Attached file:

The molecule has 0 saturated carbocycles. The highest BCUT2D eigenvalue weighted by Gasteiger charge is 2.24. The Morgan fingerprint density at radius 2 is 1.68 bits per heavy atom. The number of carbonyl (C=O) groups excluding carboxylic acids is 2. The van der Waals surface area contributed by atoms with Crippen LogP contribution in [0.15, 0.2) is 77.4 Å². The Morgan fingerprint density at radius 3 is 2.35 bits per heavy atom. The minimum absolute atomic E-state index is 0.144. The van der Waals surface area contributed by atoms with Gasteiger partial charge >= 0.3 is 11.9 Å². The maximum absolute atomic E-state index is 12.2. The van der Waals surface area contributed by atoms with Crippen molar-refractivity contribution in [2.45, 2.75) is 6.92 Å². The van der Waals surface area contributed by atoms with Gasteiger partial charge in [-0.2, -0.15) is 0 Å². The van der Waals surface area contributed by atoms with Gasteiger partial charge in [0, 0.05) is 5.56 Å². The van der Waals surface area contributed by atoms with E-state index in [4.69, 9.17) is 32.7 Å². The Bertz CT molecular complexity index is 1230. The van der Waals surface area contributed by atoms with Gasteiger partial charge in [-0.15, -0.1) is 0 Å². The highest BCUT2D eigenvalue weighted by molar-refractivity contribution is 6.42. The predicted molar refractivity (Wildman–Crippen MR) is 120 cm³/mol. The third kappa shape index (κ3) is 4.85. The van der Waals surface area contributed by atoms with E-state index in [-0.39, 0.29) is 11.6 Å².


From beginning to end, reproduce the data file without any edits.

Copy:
The molecule has 0 saturated carbocycles. The highest BCUT2D eigenvalue weighted by Gasteiger charge is 2.24. The Morgan fingerprint density at radius 2 is 1.68 bits per heavy atom. The number of carbonyl (C=O) groups excluding carboxylic acids is 2. The van der Waals surface area contributed by atoms with Crippen LogP contribution in [0.15, 0.2) is 77.4 Å². The Morgan fingerprint density at radius 3 is 2.35 bits per heavy atom. The minimum absolute atomic E-state index is 0.144. The van der Waals surface area contributed by atoms with Gasteiger partial charge >= 0.3 is 11.9 Å². The maximum absolute atomic E-state index is 12.2. The van der Waals surface area contributed by atoms with Crippen molar-refractivity contribution in [2.45, 2.75) is 6.92 Å². The van der Waals surface area contributed by atoms with Gasteiger partial charge in [-0.2, -0.15) is 0 Å². The van der Waals surface area contributed by atoms with Gasteiger partial charge in [0, 0.05) is 5.56 Å². The van der Waals surface area contributed by atoms with E-state index in [4.69, 9.17) is 32.7 Å². The Bertz CT molecular complexity index is 1230. The van der Waals surface area contributed by atoms with Gasteiger partial charge in [-0.15, -0.1) is 0 Å². The highest BCUT2D eigenvalue weighted by molar-refractivity contribution is 6.42. The predicted molar refractivity (Wildman–Crippen MR) is 120 cm³/mol. The third kappa shape index (κ3) is 4.85. The van der Waals surface area contributed by atoms with E-state index in [-0.39, 0.29) is 11.6 Å².